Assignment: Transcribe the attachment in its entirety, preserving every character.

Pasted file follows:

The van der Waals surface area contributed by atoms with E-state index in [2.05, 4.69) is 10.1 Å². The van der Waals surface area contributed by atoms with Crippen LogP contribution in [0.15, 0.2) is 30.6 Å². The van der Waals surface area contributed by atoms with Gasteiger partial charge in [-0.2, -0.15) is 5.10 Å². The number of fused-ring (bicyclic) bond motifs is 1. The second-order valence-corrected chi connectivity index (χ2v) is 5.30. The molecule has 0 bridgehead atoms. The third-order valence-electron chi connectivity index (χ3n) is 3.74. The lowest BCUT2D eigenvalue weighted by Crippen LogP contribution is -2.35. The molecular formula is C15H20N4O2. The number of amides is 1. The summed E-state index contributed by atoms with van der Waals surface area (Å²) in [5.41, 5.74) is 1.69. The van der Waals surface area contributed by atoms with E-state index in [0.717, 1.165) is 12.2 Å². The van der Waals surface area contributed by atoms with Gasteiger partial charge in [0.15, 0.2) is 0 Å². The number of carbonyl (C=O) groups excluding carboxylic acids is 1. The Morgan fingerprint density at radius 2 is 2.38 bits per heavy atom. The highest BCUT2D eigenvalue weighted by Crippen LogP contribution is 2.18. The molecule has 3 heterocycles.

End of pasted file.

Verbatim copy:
The van der Waals surface area contributed by atoms with E-state index in [2.05, 4.69) is 10.1 Å². The van der Waals surface area contributed by atoms with Crippen LogP contribution in [0.15, 0.2) is 30.6 Å². The van der Waals surface area contributed by atoms with Gasteiger partial charge in [-0.2, -0.15) is 5.10 Å². The number of fused-ring (bicyclic) bond motifs is 1. The second-order valence-corrected chi connectivity index (χ2v) is 5.30. The molecule has 0 bridgehead atoms. The third-order valence-electron chi connectivity index (χ3n) is 3.74. The lowest BCUT2D eigenvalue weighted by Crippen LogP contribution is -2.35. The molecular formula is C15H20N4O2. The number of amides is 1. The summed E-state index contributed by atoms with van der Waals surface area (Å²) in [5.41, 5.74) is 1.69. The van der Waals surface area contributed by atoms with E-state index in [0.717, 1.165) is 12.2 Å². The van der Waals surface area contributed by atoms with Gasteiger partial charge in [0.15, 0.2) is 0 Å². The number of carbonyl (C=O) groups excluding carboxylic acids is 1. The Morgan fingerprint density at radius 2 is 2.38 bits per heavy atom. The highest BCUT2D eigenvalue weighted by Crippen LogP contribution is 2.18. The molecule has 3 heterocycles.